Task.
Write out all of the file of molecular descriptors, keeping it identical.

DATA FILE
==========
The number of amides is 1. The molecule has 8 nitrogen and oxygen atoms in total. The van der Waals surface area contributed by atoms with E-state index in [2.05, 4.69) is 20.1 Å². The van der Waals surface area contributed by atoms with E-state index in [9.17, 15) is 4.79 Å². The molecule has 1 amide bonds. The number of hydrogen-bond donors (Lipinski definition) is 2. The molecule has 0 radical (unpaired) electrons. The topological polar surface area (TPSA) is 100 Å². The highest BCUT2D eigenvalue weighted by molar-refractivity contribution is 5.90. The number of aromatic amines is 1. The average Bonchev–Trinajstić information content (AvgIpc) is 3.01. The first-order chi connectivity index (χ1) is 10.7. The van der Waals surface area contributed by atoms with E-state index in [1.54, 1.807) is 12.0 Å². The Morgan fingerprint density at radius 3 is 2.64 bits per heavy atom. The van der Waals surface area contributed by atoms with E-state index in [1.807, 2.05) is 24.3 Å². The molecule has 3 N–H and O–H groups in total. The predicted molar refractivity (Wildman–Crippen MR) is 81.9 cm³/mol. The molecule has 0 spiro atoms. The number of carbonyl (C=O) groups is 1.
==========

The number of amides is 1. The molecule has 8 nitrogen and oxygen atoms in total. The van der Waals surface area contributed by atoms with E-state index in [2.05, 4.69) is 20.1 Å². The van der Waals surface area contributed by atoms with E-state index in [9.17, 15) is 4.79 Å². The molecule has 1 amide bonds. The number of hydrogen-bond donors (Lipinski definition) is 2. The molecule has 0 radical (unpaired) electrons. The topological polar surface area (TPSA) is 100 Å². The highest BCUT2D eigenvalue weighted by molar-refractivity contribution is 5.90. The number of aromatic amines is 1. The average Bonchev–Trinajstić information content (AvgIpc) is 3.01. The first-order chi connectivity index (χ1) is 10.7. The van der Waals surface area contributed by atoms with E-state index in [1.54, 1.807) is 12.0 Å². The Morgan fingerprint density at radius 3 is 2.64 bits per heavy atom. The van der Waals surface area contributed by atoms with E-state index in [1.807, 2.05) is 24.3 Å². The molecule has 3 N–H and O–H groups in total. The predicted molar refractivity (Wildman–Crippen MR) is 81.9 cm³/mol. The molecule has 0 spiro atoms. The number of carbonyl (C=O) groups is 1.